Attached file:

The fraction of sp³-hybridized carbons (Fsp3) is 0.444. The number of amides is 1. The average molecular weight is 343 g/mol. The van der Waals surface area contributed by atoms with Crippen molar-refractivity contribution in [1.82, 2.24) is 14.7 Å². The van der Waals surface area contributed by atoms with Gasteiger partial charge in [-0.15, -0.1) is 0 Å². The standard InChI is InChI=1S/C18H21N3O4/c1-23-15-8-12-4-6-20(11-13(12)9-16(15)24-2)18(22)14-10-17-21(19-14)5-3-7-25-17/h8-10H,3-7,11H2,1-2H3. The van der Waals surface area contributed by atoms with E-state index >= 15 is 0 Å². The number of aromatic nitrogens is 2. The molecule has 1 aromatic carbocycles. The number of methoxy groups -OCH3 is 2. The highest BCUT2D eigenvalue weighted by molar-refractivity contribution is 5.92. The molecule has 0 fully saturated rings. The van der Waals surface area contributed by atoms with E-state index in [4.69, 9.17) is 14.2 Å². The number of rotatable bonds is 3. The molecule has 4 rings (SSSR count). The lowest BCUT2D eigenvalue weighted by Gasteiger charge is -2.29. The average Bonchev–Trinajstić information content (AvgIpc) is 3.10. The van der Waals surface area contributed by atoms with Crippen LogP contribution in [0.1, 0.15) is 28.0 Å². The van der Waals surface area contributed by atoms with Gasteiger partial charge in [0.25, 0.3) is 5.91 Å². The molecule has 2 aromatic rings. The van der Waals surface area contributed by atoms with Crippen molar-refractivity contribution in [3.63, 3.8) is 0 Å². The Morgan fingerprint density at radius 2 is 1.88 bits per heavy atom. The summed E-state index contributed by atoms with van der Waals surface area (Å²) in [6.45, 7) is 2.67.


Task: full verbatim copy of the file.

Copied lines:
The fraction of sp³-hybridized carbons (Fsp3) is 0.444. The number of amides is 1. The average molecular weight is 343 g/mol. The van der Waals surface area contributed by atoms with Crippen molar-refractivity contribution in [1.82, 2.24) is 14.7 Å². The van der Waals surface area contributed by atoms with Gasteiger partial charge in [-0.15, -0.1) is 0 Å². The standard InChI is InChI=1S/C18H21N3O4/c1-23-15-8-12-4-6-20(11-13(12)9-16(15)24-2)18(22)14-10-17-21(19-14)5-3-7-25-17/h8-10H,3-7,11H2,1-2H3. The van der Waals surface area contributed by atoms with E-state index >= 15 is 0 Å². The number of aromatic nitrogens is 2. The molecule has 1 aromatic carbocycles. The number of methoxy groups -OCH3 is 2. The highest BCUT2D eigenvalue weighted by molar-refractivity contribution is 5.92. The molecule has 0 fully saturated rings. The van der Waals surface area contributed by atoms with E-state index in [4.69, 9.17) is 14.2 Å². The number of rotatable bonds is 3. The molecule has 4 rings (SSSR count). The lowest BCUT2D eigenvalue weighted by Gasteiger charge is -2.29. The average Bonchev–Trinajstić information content (AvgIpc) is 3.10. The van der Waals surface area contributed by atoms with Crippen LogP contribution in [0.1, 0.15) is 28.0 Å². The van der Waals surface area contributed by atoms with Gasteiger partial charge in [0.25, 0.3) is 5.91 Å². The molecule has 2 aromatic rings. The van der Waals surface area contributed by atoms with Crippen molar-refractivity contribution in [3.63, 3.8) is 0 Å². The Morgan fingerprint density at radius 2 is 1.88 bits per heavy atom. The summed E-state index contributed by atoms with van der Waals surface area (Å²) in [6.45, 7) is 2.67.